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This series covers the history of Artificial Intelligence and games (until Deep Blue) and focuses on machines that played chess, checkers, and backgammon. The following topics are covered: how to build chess machines, Shannon’s work on chess, Turing’s work on chess, The Turk, El Ajedrecista, MANIAC, Bernstein chess program, Samuel’s checkers, Mac Hack VI, Cray Blitz, BKG, HiTech, Chinook, Deep Thought, TD-Gammon, and Deep Blue.
Part 1: Machines That Play (Overview) — this one
Part 4: Machines That Play (Deep Blue)
If you want a summary of the first 5 parts, focusing on the human elements, go here.
Part 6: Machines That Play (Checkers)
Part 7: Machines That Play (Backgammon)
This is part 5 of a 7 part series. Here we talk about reactions to Deep Blue’s win against Garry Kasparov and computer chess after that.
Kasparov was asked to explain his earlier statement regarding Deep Blue: that he was in presence of some kind of intelligence.
He answered, “Yes. I think we can hardly call it intelligence because we always believe that intelligence is something similar to our mind. But playing with Deep Blue, and other computers but mainly with Deep Blue, I can smell that the decisions that it’s making are intelligent because I would come to the same conclusion by using my intuition…
…But if I use 90% of my intuition and positional judgement and 10% of calculation, and Deep Blue uses 95% of computation and 5% of built in chess knowledge, and the result matches four times out of five, maybe we should talk about some sort of artificial intelligence.”
Recall the infamous game 2, one that disturbed Kasparov, one that experts said looked like a human-type game, not a computer-type game, one that Kasparov resigned after 45 moves — but one he could have drawn (something he had never done before).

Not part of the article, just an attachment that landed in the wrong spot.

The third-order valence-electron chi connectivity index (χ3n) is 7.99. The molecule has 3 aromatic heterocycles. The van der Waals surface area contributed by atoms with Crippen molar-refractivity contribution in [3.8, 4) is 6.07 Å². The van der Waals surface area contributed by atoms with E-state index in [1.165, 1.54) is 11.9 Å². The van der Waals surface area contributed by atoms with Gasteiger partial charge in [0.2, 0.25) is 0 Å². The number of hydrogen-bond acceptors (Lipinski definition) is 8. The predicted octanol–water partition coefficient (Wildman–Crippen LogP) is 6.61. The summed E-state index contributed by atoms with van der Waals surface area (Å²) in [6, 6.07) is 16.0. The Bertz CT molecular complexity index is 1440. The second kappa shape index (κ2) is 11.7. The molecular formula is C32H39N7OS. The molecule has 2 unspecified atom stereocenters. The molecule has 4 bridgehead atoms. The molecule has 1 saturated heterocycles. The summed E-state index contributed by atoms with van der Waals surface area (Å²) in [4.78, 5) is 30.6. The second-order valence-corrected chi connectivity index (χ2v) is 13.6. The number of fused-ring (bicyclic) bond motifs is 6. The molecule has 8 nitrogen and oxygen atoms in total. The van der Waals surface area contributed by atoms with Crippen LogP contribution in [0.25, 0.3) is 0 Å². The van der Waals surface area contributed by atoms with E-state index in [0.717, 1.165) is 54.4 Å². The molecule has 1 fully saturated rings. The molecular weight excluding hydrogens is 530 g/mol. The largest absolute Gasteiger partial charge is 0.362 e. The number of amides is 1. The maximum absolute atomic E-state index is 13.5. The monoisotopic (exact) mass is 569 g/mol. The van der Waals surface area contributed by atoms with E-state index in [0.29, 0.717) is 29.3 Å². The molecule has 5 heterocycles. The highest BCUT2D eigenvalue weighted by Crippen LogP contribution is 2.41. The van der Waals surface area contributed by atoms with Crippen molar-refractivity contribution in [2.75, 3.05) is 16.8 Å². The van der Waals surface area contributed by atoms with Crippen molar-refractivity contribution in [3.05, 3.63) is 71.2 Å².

Imagine this: It’s game 3 and Kasparov knows he could have drawn game 2, but didn’t. Even worse, he has never resigned a drawn position. How does this effect how he plays game 3? Well, in game 3 he has White, but doesn’t play his usual game. He plays a very different game.
“I don’t want to say he’s afraid, but when the world champion with the white pieces doesn’t want to attack, what do you do?”
“…Garry was in a mental framework which said to himself “Man, I hate this game. I’m disgusted with myself. I played like a jerk. I’m going to lose in front of millions of fans. What am I doing here? Why did I wake up today? Again, there is that intimidating factor. When you sit there and you’re told that your opponent analyses chess at 2OO million moves a second, and all you’re looking at is a three or four move perpetual check, you’ve got to figure that your opponent’s seen everything.”
But IBM had retired Deep Blue. A rematch would have required months of resources and preparation, which IBM did not want to spend on this. In the Scientific American article titled “20 Years after Deep Blue”, Campbell said, “We felt we had achieved our goal, to demonstrate that a computer could defeat the world chess champion in a match and that it was time to move on to other important research areas.”
Usually in any significant chess match, players study their opponent’s previous games. According to Kasparov and his team, when they asked IBM for Deep Blue’s previous matches, IBM said there is nothing to share because there were no public games. It turned out that Deep Blue had not played any matches after the one against Kasparov in 1996. Deep Blue’s training and preparation had been done entirely in private. Hence Garry went into the 1997 match blind — something he had never done. And Deep Blue had every game Kasparov had ever played in its memory.